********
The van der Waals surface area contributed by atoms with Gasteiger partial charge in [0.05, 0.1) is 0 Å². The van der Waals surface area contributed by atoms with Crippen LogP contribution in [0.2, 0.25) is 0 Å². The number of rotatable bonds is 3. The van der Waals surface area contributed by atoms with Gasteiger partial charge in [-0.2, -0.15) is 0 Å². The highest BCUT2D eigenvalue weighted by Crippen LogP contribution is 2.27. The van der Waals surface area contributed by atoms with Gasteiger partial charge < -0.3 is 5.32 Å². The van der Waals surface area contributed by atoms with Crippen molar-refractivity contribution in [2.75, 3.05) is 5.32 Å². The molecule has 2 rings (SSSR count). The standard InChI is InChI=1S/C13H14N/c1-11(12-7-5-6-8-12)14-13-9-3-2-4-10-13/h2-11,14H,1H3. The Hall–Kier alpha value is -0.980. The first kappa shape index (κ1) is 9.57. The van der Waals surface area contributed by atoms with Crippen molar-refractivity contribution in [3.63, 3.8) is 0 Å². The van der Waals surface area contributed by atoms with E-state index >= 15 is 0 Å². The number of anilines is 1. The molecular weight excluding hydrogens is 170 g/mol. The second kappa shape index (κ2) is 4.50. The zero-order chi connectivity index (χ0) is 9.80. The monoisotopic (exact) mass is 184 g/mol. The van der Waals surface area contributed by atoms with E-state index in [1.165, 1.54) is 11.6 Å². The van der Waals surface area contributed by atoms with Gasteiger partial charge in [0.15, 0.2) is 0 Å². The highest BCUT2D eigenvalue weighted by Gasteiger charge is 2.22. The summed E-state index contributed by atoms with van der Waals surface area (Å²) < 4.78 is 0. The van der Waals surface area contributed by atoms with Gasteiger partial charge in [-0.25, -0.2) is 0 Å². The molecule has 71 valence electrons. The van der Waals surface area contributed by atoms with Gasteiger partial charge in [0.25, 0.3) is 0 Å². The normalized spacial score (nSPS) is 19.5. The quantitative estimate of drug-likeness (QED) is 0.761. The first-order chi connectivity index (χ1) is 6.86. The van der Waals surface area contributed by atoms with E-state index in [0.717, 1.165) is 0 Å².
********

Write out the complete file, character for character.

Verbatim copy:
The van der Waals surface area contributed by atoms with Gasteiger partial charge in [0.05, 0.1) is 0 Å². The van der Waals surface area contributed by atoms with Crippen LogP contribution in [0.2, 0.25) is 0 Å². The number of rotatable bonds is 3. The van der Waals surface area contributed by atoms with Gasteiger partial charge in [-0.2, -0.15) is 0 Å². The highest BCUT2D eigenvalue weighted by Crippen LogP contribution is 2.27. The van der Waals surface area contributed by atoms with Gasteiger partial charge < -0.3 is 5.32 Å². The van der Waals surface area contributed by atoms with Crippen molar-refractivity contribution in [2.75, 3.05) is 5.32 Å². The molecule has 2 rings (SSSR count). The standard InChI is InChI=1S/C13H14N/c1-11(12-7-5-6-8-12)14-13-9-3-2-4-10-13/h2-11,14H,1H3. The Hall–Kier alpha value is -0.980. The first kappa shape index (κ1) is 9.57. The van der Waals surface area contributed by atoms with Crippen molar-refractivity contribution in [3.63, 3.8) is 0 Å². The van der Waals surface area contributed by atoms with E-state index >= 15 is 0 Å². The number of anilines is 1. The molecular weight excluding hydrogens is 170 g/mol. The second kappa shape index (κ2) is 4.50. The zero-order chi connectivity index (χ0) is 9.80. The monoisotopic (exact) mass is 184 g/mol. The van der Waals surface area contributed by atoms with E-state index in [1.165, 1.54) is 11.6 Å². The van der Waals surface area contributed by atoms with Gasteiger partial charge in [0.15, 0.2) is 0 Å². The highest BCUT2D eigenvalue weighted by Gasteiger charge is 2.22. The summed E-state index contributed by atoms with van der Waals surface area (Å²) < 4.78 is 0. The van der Waals surface area contributed by atoms with Gasteiger partial charge in [-0.25, -0.2) is 0 Å². The molecule has 71 valence electrons. The van der Waals surface area contributed by atoms with Gasteiger partial charge in [0.25, 0.3) is 0 Å². The normalized spacial score (nSPS) is 19.5. The quantitative estimate of drug-likeness (QED) is 0.761. The first-order chi connectivity index (χ1) is 6.86. The van der Waals surface area contributed by atoms with E-state index in [0.717, 1.165) is 0 Å².